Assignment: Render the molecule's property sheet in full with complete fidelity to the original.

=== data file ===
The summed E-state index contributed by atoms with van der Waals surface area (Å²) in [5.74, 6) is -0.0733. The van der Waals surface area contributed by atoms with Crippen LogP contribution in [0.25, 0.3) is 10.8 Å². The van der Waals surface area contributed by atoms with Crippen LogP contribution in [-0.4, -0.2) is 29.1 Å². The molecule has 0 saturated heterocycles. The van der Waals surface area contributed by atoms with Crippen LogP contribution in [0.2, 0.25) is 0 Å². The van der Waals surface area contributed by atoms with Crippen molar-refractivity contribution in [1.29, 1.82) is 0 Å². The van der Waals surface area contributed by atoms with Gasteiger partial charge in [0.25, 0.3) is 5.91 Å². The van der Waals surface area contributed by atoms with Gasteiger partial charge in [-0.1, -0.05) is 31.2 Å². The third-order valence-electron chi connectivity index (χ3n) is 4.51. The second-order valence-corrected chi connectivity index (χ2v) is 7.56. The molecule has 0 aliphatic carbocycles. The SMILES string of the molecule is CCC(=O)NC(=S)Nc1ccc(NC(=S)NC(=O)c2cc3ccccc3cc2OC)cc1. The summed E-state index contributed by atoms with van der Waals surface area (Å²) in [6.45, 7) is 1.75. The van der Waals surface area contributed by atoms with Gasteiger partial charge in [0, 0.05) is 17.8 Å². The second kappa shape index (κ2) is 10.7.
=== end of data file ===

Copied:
The summed E-state index contributed by atoms with van der Waals surface area (Å²) in [5.74, 6) is -0.0733. The van der Waals surface area contributed by atoms with Crippen LogP contribution in [0.25, 0.3) is 10.8 Å². The van der Waals surface area contributed by atoms with Crippen LogP contribution in [-0.4, -0.2) is 29.1 Å². The molecule has 0 saturated heterocycles. The van der Waals surface area contributed by atoms with Crippen LogP contribution in [0.2, 0.25) is 0 Å². The van der Waals surface area contributed by atoms with Crippen molar-refractivity contribution in [1.29, 1.82) is 0 Å². The van der Waals surface area contributed by atoms with Gasteiger partial charge in [0.25, 0.3) is 5.91 Å². The van der Waals surface area contributed by atoms with Gasteiger partial charge in [-0.1, -0.05) is 31.2 Å². The third-order valence-electron chi connectivity index (χ3n) is 4.51. The second-order valence-corrected chi connectivity index (χ2v) is 7.56. The molecule has 0 aliphatic carbocycles. The SMILES string of the molecule is CCC(=O)NC(=S)Nc1ccc(NC(=S)NC(=O)c2cc3ccccc3cc2OC)cc1. The summed E-state index contributed by atoms with van der Waals surface area (Å²) in [6.45, 7) is 1.75. The van der Waals surface area contributed by atoms with Gasteiger partial charge in [0, 0.05) is 17.8 Å². The second kappa shape index (κ2) is 10.7.